Chrysler Talbot Lotus Sunbeam

Developed in an astonishingly quick time of 18 months, the Chrysler/Talbot Sunbeam could have been either seen as clever use of the Rootes parts bin or a hastily hashed up product to fill in the gap where the Imp once sat. Well known for its shortened Avenger chassis, it was produced as the result of a government grant which was given to the company to keep the Linwood plant in Scotland running. Launched in late 1977, it was only ever sold as a three-door hatchback, its muted success wasn’t due to the RWD layout, nor the high rear sill with a single piece of glass as a tailgate but the high pricing. The basic spec car with the enlarged 928cc Imp engine cost as much as the 1.1 Fiesta when launched. However it sold reasonably well to start off with, but it still outsold by its Avenger parent in its first full year. Sales dropped off dramatically after that. Trim levels included the base LS, which still included items like a heated rear window and two-speed wipers, with the top of model S version using the 1598cc engine which hinted at some potential, although it would be fair to say it was tuned for economy rather than performance. The S was renamed GLS in the second year of production, which opened the opportunity for a new top-end model. The Ti was an altogether different beast with Weber twin carbs and a higher compression unit from the old Avenger Tiger. To complete the look sports suspension and a body kit were bolted on. It was a popular choice for rally drivers but the best was yet to come. The 100bhp Ti version was blown out the water by the introduction of the 2.2 Lotus rally-spec model later in 1979. The simple mechanical layout and proven mechanics gave the now renamed Talbot a much-needed boost, which was helped by Henri Toivonen’s Lombard RAC rally victory in 1980. However, the unprofitably of the Linwood plant and the introduction of the PSA based Talbot Samba meant the Sunbeam’s time was up and in 1981 the last ever Rootes designed car independent of Simca or PSA left the production line. Only around 200,000 were produced, but not surprisingly a fair number of the Sunbeam-Lotus cars survive. Additionally, a handful of standard cars survive which, for obvious reasons, are still converted north of the border.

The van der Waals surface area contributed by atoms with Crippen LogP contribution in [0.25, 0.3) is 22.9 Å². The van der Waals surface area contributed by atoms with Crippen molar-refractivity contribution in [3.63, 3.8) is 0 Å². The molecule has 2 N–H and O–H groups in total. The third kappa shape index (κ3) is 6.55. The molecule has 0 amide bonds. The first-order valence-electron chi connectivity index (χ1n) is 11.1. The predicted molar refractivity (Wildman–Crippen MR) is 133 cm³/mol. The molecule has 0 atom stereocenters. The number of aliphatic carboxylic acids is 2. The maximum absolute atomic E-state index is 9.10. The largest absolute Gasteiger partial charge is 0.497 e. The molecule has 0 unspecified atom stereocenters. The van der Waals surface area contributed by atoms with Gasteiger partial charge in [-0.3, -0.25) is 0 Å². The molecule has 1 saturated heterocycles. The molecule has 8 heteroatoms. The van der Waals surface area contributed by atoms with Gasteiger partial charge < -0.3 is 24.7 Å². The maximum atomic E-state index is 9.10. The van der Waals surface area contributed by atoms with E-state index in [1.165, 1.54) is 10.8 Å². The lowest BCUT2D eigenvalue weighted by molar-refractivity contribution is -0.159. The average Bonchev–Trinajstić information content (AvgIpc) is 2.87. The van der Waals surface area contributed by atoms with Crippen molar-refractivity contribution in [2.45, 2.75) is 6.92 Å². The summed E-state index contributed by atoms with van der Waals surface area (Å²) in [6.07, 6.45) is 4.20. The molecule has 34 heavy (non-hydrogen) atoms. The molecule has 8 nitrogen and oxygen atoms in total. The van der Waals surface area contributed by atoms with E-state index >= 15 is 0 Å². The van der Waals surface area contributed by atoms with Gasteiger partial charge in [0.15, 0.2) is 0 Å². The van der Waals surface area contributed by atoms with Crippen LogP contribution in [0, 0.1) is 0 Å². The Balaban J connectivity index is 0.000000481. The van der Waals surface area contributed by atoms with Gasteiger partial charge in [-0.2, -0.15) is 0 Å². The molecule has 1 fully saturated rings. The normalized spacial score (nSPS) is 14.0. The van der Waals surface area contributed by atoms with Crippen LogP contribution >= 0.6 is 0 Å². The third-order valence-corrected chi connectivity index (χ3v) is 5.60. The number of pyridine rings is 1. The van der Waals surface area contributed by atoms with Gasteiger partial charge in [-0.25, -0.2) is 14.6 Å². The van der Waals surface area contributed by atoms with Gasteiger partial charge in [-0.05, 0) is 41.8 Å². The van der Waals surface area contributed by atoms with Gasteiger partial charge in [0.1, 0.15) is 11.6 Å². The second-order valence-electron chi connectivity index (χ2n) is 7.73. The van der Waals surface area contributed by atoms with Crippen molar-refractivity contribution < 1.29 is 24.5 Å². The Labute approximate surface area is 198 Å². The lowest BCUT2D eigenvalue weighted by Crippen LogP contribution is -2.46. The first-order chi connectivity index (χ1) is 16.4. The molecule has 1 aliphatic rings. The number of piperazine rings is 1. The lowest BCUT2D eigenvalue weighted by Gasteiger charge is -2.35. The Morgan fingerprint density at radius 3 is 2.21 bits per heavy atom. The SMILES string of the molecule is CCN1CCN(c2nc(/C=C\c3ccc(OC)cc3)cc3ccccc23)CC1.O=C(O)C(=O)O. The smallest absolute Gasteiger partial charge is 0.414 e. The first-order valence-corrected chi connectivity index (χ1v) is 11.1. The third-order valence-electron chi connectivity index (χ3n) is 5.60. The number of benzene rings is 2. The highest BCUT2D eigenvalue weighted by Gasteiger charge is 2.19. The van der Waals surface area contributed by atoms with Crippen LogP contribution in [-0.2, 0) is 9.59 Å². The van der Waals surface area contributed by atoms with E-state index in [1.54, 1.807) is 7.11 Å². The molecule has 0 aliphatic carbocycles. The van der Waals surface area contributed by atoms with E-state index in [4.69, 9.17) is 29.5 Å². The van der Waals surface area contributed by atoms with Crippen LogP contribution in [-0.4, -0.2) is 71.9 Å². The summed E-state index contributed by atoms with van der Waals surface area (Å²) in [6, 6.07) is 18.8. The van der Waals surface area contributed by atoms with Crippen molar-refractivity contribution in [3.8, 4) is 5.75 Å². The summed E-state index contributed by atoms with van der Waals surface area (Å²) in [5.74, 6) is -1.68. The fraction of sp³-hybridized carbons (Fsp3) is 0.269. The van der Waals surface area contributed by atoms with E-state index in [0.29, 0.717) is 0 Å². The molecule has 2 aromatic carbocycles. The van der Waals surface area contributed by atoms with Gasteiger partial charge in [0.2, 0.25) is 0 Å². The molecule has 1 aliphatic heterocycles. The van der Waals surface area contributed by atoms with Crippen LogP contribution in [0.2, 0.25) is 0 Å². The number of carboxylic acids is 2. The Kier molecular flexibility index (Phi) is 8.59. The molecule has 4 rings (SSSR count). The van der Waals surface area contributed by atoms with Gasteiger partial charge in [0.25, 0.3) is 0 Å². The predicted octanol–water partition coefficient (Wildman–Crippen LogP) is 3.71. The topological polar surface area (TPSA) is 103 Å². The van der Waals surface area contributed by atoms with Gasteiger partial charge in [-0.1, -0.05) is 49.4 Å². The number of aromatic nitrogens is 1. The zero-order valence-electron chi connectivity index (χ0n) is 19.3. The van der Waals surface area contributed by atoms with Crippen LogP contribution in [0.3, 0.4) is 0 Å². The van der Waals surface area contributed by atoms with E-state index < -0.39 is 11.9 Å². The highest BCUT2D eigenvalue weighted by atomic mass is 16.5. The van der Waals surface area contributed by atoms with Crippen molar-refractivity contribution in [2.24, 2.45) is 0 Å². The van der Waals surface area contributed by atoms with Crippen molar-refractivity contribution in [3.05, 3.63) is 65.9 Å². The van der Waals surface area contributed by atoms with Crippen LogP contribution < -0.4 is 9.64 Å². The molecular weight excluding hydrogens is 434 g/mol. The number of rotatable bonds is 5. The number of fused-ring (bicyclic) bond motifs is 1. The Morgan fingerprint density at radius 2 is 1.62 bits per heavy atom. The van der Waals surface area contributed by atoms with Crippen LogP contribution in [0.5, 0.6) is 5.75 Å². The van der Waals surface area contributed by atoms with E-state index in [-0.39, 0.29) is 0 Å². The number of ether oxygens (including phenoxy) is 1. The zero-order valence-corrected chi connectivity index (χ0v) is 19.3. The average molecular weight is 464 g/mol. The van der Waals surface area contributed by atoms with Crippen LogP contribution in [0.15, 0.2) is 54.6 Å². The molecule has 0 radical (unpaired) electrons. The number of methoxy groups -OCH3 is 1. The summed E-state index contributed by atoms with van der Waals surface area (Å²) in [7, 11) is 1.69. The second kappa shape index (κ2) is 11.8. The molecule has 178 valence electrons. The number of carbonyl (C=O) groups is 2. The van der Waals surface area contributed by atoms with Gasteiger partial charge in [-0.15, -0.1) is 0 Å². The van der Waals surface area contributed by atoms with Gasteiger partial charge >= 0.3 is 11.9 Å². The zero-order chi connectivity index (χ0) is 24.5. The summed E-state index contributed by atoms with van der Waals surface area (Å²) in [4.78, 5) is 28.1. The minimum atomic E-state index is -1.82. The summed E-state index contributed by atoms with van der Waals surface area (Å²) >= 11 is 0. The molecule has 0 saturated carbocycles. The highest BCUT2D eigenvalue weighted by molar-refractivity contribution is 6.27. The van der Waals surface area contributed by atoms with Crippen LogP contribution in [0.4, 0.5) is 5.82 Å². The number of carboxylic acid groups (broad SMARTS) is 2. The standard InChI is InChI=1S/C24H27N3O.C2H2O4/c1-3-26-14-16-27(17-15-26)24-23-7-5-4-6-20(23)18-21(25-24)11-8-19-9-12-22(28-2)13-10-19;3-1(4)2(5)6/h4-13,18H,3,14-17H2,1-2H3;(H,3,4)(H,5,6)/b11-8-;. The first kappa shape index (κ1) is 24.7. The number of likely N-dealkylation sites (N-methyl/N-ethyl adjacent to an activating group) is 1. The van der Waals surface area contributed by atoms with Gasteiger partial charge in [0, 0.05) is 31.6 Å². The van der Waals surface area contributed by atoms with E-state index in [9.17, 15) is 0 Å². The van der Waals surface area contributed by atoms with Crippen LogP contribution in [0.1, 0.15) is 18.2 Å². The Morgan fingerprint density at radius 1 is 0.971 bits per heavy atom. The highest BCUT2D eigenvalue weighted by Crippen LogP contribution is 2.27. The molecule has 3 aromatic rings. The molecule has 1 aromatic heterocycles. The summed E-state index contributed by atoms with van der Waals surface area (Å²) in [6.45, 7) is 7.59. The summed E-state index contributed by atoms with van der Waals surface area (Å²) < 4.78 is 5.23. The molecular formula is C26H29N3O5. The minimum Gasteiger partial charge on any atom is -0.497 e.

1980 Talbot Sunbeam LS

1978 Chrysler Sunbeam S

1979 Chrysler Sunbeam GLS

Talbot 1980 Sunbeam Ti